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Prussian Line Infantry 1792–1815

Prussian Line Infantry 1792–1815

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Prussian Line Infantry 1792–1815

valutazioni:
4.5/5 (2 valutazioni)
Lunghezza:
123 pagine
41 minuti
Pubblicato:
Mar 20, 2012
ISBN:
9781780965253
Formato:
Libro

Descrizione

At the beginning of this period, the battalions of the Prussian Line usually fought in a linear formation three ranks deep, overwhelming the enemy with fire before a well-timed bayonet attack. By the end, the preferred formation was eight to 12 ranks deep. The responsibility for conducting the fire-fight was now given to the skirmish elements and the artillery. The formed battalions provided support for the fire line, and conducted the decisive bayonet charge. Whatever the change, the spirit and ability of the infantry remained consistently high throughout this bloody period.
Pubblicato:
Mar 20, 2012
ISBN:
9781780965253
Formato:
Libro

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Prussian Line Infantry 1792–1815 - Peter Hofschröer

Plates

Prussian Line Infantry 1792–1815

Historical Development

At the beginning of our period, the battalions of the Prussian Line usually fought in a linear formation three ranks deep, their tactical objective being to overwhelm the enemy with their superior rate of fire before deciding the issue by a well-timed bayonet attack. By the end of this period, the preferred formation for the Line battalions was the column, two half-companies wide and between eight and 12 ranks deep. The responsibility for conducting the fire-fight to wear down the enemy was now given to the skirmish elements and the artillery; the function of the formed battalions was to provide support for the fire line, and to conduct the decisive bayonet charge.

A number of historians see such a change as a revolution in warfare, but it could be argued that this is something of an exaggeration. Essentially, there was little difference between the battles of 1806 and those of 1813. In 1806, a fire-fight and artillery bombardment were used to soften up the enemy in preparation for the decisive bayonet charge by the formed troops, and in 1813 battles consisted of the same phases. The major and most significant difference was not so much in the face of battle, but rather in the scale of warfare.

Frederick the Great’s system of warfare worked well with armies of 25,000 men; but at Auerstaedt the Duke of Brunswick had problems controlling and co-ordinating 50,000 men deployed largely in linear formations, and the armies of 1813/15 were often several times that size. Forming them up in three-deep lines and co-ordinating their tactics would have produced a staff officer’s nightmare. The increasing size of armies called for more flexible formations to be adopted by the Line troops, namely a mixture of lines and columns; and this change was more one of practical necessity than the unwilling adoption of a ‘new’ system of warfare by a conservative officer corps.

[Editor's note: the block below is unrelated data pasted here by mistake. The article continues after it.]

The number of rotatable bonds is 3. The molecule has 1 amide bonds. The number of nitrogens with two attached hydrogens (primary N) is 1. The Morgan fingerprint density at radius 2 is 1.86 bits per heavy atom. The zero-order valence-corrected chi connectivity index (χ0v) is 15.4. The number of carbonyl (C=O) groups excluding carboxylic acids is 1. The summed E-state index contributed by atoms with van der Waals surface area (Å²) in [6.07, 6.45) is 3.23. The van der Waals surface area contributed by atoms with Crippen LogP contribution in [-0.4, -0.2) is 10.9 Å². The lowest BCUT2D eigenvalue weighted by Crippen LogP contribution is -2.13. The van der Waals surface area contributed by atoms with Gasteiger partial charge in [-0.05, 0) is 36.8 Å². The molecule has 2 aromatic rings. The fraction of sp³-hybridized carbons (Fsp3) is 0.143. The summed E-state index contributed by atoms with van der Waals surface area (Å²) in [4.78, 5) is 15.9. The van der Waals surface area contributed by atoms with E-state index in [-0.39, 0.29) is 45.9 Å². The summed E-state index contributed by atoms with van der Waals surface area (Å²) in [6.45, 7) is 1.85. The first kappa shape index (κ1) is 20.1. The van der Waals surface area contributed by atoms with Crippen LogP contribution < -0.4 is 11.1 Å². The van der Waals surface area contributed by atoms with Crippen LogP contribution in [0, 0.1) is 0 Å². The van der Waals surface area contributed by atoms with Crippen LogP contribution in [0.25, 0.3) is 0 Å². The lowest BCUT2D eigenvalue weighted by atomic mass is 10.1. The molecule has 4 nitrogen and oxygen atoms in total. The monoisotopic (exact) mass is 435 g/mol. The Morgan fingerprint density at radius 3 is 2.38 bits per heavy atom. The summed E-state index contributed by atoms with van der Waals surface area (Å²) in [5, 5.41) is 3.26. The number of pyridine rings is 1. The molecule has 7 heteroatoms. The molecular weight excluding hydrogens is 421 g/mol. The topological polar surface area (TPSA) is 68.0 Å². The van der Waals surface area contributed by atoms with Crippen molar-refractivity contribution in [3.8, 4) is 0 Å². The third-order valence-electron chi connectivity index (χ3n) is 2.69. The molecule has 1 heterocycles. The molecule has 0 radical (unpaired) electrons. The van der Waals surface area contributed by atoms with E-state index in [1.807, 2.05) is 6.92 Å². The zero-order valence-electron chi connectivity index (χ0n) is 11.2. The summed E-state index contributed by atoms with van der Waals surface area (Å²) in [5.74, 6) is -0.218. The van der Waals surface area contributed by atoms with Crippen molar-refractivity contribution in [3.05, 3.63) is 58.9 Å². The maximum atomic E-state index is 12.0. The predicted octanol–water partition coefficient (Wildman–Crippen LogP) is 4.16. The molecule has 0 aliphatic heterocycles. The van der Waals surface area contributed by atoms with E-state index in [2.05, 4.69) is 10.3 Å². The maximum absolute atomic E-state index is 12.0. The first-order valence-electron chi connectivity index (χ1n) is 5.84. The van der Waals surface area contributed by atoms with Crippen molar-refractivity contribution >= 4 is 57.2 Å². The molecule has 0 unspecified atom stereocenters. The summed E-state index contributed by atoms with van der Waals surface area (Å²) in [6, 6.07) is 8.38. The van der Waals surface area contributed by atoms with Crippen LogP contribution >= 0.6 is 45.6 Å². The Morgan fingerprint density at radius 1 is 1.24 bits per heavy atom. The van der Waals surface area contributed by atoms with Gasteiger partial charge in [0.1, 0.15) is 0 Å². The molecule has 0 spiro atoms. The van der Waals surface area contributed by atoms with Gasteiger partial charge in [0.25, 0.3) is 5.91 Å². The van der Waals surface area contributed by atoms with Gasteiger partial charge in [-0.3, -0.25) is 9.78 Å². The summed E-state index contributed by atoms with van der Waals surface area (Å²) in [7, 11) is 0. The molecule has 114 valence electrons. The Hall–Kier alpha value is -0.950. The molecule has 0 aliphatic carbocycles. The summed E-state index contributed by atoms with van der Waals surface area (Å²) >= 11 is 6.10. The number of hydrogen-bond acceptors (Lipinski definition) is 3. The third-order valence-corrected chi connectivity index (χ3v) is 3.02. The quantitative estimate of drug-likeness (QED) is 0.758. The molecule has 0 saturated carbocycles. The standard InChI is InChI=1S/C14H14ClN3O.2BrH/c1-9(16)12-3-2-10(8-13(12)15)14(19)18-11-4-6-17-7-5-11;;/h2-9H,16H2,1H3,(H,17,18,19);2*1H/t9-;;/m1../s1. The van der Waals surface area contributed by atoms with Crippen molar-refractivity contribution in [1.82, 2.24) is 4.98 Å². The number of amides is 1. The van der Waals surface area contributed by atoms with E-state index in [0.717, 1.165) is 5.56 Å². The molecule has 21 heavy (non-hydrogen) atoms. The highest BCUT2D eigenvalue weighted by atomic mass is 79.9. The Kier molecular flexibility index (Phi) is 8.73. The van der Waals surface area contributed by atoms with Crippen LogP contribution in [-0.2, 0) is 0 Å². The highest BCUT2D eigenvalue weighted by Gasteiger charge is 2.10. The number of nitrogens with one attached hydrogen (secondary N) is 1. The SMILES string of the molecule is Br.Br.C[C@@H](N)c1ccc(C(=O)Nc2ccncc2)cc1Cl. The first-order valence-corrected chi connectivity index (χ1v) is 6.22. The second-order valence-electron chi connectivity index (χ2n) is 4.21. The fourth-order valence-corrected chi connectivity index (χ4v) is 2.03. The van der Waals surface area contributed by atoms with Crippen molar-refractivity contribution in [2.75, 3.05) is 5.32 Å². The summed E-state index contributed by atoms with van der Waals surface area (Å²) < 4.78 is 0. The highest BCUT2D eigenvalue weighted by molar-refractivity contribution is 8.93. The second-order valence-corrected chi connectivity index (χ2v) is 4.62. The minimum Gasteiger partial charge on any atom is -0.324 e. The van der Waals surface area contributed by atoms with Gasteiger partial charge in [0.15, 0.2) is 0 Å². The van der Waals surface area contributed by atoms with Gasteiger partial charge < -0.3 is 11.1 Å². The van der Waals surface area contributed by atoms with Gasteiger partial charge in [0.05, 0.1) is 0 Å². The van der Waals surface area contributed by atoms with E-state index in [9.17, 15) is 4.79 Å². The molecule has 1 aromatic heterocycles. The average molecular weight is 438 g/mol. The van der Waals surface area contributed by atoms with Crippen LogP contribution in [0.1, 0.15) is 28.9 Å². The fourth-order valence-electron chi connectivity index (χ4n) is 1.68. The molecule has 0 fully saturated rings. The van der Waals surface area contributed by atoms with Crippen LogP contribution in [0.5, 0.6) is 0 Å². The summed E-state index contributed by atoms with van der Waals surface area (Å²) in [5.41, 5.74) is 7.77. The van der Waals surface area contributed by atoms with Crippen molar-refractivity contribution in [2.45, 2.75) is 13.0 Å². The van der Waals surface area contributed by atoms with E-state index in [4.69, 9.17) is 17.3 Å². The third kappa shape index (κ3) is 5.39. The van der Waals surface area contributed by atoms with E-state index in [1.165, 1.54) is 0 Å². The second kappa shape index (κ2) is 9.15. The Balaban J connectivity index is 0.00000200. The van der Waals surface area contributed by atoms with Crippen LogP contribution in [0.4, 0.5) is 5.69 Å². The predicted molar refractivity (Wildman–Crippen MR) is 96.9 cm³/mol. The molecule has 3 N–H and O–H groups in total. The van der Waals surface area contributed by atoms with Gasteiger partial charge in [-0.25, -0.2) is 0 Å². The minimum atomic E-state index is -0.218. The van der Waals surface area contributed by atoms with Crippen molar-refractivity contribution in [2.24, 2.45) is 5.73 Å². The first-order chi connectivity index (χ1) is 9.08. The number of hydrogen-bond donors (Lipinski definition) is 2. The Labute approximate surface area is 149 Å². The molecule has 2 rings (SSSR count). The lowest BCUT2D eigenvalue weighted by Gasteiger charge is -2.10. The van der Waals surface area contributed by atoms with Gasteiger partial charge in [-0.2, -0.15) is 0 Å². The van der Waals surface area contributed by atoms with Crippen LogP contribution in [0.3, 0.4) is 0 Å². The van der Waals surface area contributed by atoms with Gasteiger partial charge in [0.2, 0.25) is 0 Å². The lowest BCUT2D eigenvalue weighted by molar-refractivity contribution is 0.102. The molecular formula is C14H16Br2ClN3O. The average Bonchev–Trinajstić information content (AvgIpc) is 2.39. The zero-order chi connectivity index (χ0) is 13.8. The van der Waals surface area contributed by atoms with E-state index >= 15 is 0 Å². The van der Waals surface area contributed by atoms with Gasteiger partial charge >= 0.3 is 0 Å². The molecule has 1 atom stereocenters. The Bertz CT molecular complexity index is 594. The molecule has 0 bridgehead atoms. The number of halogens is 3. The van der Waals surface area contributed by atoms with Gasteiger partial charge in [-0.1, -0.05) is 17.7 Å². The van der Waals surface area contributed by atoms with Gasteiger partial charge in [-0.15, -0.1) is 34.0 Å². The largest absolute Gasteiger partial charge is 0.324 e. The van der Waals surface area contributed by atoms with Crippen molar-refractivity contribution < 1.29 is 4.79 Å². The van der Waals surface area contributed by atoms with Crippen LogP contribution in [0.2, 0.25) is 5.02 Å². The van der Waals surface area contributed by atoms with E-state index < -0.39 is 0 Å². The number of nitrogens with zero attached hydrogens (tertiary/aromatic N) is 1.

Fusilier, Musketeer, and Grenadier NCO of Prussian Line units, 1806. For contemporary campaign dress, see Plates C and D. This illustration is from Henschel’s ‘Die preussische Armee von der Zeit des Grossen Kurfersten bis zum Jahre 1806’ (1820).

Organisation

From 1 June 1787, an infantry regiment was to consist of one Grenadier Battalion and two of Musketeers, each of four companies. A company consisted of 12 NCOs, 140 men and three drummers. The Musketeer Battalions carried two colours each. Each regiment consisted of 55 officers (colonel, lieutenant-colonel, four majors, six full captains, six junior captains, three adjutants and 34 subalterns); 144 NCOs (48 sergeants including 12 sergeant-majors, 36 senior corporals, 60 junior corporals); three artillery NCOs and 51 gunners; 39 drummers (including the regimental and two battalion drummers) and six oboists; 14 lance corporals; 1,320 privates, and 120 reserves. Each company also had ten Schuetzen (see Prussian Light Infantry 1792–1815, MAA No. 149).

At the beginning of the Revolutionary Wars in 1792, the Line infantry was at the following strength:

In 1794 two new infantry regiments were raised; one more in 1797; one in 1803, and one in 1804.

From 1 June 1799, each regiment was to consist of two Musketeer Battalions of five companies each; and two companies of Grenadiers, which were joined with those of another regiment to form a full battalion.

The wartime strength of a Musketeer Battalion was 22 officers; 60 NCOs; an artillery NCO and 17 gunners; a battalion or regimental drummer, 14 other drummers, and a bugler; 50 Schuetzen; 600 privates, 50 reserves and ten sappers. Each of the ten platoons was made up of 20 files.

A Grenadier Battalion had 18 officers; 56 NCOs; an artillery NCO, and 17 gunners; a battalion drummer, 11 other drummers, a bugler and eight fifers; 40 Schuetzen; 600 privates, 40 reserves and eight sappers. Each of the eight platoons was made up of 25 files.

In addition to the above, each regiment had a depot battalion which from 5 January 1796 became known as the ‘3rd. Musketeer Battalion’. On mobilisation, these were brought up to full strength.

A Cabinet Order of 5 July 1806 laid down the organisation of an infantry regiment at three battalions each of four companies, and two companies of grenadiers. Only after the war of 1806 could this new organisation be achieved, and the third battalion consisted of light infantry.

Private and officer of Regiment No.12, from Ramm’s ‘Tabellarische Nachweisung von allen Regimenter

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